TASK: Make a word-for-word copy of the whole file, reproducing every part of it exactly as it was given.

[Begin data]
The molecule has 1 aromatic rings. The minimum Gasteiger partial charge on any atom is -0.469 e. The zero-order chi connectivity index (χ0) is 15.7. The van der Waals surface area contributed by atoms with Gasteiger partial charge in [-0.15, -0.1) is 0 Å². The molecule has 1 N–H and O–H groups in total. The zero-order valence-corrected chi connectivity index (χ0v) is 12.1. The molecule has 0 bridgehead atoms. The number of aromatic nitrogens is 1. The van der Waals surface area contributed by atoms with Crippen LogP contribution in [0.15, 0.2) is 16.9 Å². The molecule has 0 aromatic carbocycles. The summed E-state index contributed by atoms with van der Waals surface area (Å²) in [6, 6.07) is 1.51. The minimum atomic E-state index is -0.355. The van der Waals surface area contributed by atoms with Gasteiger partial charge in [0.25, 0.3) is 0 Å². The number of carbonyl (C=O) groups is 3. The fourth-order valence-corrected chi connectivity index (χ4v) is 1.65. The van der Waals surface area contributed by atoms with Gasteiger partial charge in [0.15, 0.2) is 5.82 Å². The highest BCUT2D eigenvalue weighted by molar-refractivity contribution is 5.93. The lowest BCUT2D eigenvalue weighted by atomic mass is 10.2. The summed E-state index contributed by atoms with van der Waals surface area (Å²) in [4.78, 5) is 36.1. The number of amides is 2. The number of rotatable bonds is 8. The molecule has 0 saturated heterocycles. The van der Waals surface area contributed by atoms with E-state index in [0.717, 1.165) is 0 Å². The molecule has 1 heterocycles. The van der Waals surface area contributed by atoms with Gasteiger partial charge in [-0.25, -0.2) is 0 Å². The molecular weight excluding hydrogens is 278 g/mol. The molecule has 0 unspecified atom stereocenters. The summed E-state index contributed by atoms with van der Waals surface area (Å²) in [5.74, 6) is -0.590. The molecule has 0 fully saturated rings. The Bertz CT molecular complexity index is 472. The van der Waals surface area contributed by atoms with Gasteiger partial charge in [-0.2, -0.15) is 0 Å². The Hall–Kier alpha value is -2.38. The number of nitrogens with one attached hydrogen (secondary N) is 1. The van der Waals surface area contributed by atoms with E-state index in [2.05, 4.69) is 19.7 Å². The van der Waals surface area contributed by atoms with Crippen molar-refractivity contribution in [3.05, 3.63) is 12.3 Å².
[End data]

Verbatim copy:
The molecule has 1 aromatic rings. The minimum Gasteiger partial charge on any atom is -0.469 e. The zero-order chi connectivity index (χ0) is 15.7. The van der Waals surface area contributed by atoms with Gasteiger partial charge in [-0.15, -0.1) is 0 Å². The molecule has 1 N–H and O–H groups in total. The zero-order valence-corrected chi connectivity index (χ0v) is 12.1. The molecule has 0 bridgehead atoms. The number of aromatic nitrogens is 1. The van der Waals surface area contributed by atoms with Crippen LogP contribution in [0.15, 0.2) is 16.9 Å². The molecule has 0 aromatic carbocycles. The summed E-state index contributed by atoms with van der Waals surface area (Å²) in [6, 6.07) is 1.51. The minimum atomic E-state index is -0.355. The van der Waals surface area contributed by atoms with Gasteiger partial charge in [0.25, 0.3) is 0 Å². The number of carbonyl (C=O) groups is 3. The fourth-order valence-corrected chi connectivity index (χ4v) is 1.65. The van der Waals surface area contributed by atoms with Gasteiger partial charge in [0.15, 0.2) is 5.82 Å². The highest BCUT2D eigenvalue weighted by molar-refractivity contribution is 5.93. The lowest BCUT2D eigenvalue weighted by atomic mass is 10.2. The summed E-state index contributed by atoms with van der Waals surface area (Å²) in [4.78, 5) is 36.1. The number of amides is 2. The number of rotatable bonds is 8. The molecule has 0 saturated heterocycles. The van der Waals surface area contributed by atoms with E-state index in [0.717, 1.165) is 0 Å². The molecule has 1 heterocycles. The van der Waals surface area contributed by atoms with Gasteiger partial charge in [-0.25, -0.2) is 0 Å². The molecular weight excluding hydrogens is 278 g/mol. The molecule has 0 unspecified atom stereocenters. The summed E-state index contributed by atoms with van der Waals surface area (Å²) in [5.74, 6) is -0.590. The molecule has 0 fully saturated rings. The Bertz CT molecular complexity index is 472. The van der Waals surface area contributed by atoms with Gasteiger partial charge in [-0.2, -0.15) is 0 Å². The Hall–Kier alpha value is -2.38. The number of nitrogens with one attached hydrogen (secondary N) is 1. The van der Waals surface area contributed by atoms with E-state index in [2.05, 4.69) is 19.7 Å². The van der Waals surface area contributed by atoms with Crippen molar-refractivity contribution in [3.05, 3.63) is 12.3 Å².